Weekly Roundup: March 10, 2023

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FDA Announces Transition Plan of Withdrawing COVID-Related Guidance Post-PHE
The FDA released a notice on its plan to withdraw certain COVID-era guidance documents once the COVID-19 Public Health Emergency (PHE) ends on May 11th. The notice addresses the 72 guidance documents that are currently in effect:
  • 22 of these guidance documents will expire immediately at the end of the COVID-19 PHE.
  • 22 additional documents will be subject to a wind-down period of 180 days to ensure an orderly transition.
  • 24 documents will be retained with appropriate changes after the expiration of the COVID-19 PHE.
  • 4 documents have durations not tied to the COVID-19 PHE declaration, and will remain in effect after the PHE expires.
Medicare Payment Advisory Commission Holds March Meeting
The Medicare Payment Advisory Commission (MedPAC) held its March public meeting to discuss a number of issues related to Medicare payment policy. Specifically, the Commission held sessions on:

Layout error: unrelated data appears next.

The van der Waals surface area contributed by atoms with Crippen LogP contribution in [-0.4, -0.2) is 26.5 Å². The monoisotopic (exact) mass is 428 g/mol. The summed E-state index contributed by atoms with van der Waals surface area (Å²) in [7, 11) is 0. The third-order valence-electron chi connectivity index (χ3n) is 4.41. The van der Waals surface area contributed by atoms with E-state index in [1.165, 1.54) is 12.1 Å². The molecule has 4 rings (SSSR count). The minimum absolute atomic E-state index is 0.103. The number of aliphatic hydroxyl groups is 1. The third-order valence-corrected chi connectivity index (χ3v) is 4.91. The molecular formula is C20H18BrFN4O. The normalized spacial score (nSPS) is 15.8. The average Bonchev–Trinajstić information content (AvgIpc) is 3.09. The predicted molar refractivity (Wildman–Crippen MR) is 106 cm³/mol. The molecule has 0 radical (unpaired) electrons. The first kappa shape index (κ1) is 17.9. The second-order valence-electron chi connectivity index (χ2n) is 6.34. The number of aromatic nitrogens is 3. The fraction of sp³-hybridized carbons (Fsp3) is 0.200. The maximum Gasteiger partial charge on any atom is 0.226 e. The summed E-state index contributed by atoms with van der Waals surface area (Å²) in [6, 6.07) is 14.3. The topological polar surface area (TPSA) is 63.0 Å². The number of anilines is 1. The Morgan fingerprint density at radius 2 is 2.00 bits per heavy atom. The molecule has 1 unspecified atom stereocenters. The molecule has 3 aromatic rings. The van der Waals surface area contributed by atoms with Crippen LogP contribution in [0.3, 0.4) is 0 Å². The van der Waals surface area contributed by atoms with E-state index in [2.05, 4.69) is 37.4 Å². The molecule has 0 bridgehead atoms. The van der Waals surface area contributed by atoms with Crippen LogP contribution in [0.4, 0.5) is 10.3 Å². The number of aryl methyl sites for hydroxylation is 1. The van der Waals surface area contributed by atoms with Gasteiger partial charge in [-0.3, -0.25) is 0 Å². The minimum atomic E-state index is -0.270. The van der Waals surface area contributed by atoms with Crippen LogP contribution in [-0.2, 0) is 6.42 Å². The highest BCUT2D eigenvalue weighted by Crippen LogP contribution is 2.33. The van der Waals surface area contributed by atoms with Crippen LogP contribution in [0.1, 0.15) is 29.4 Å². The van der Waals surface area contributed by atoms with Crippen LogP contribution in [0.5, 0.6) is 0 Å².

• Reforming Medicare’s wage index systems
  • Addressing the high prices of drugs covered under Medicare Part B
  • Favorable selection and future directions for Medicare Advantage payment policy
  • Aligning fee-for-service payment rates across ambulatory settings
Healthsperien was there to cover the March MedPAC meetings. Click here to access Healthsperien’s comprehensive summary.
Bipartisan Group of House Representatives Urge FDA to Approve OTC Naloxone
Yesterday, a bipartisan group of 28 House Members, led by Representative Angie Craig (D-MN) submitted a letter to the Food and Drug Administration (FDA) urging them move forward with making naloxone available over the counter (OTC) without a prescription.  Naloxone is used to safely reverse the effects of an opioid overdose without major side effects and is often packaged in easy-to-use nasal sprays and auto-injectors. Last month the FDA Nonprescription Drugs Advisory Committee and the Anesthetic Drug Products Advisory Committee both unanimously voted to recommend allowing OTC naloxone. The FDA is expected to make their final determination based on their recommendation at the end of March.
New Coalition Shares Best Practices to Support Medicaid Redeterminations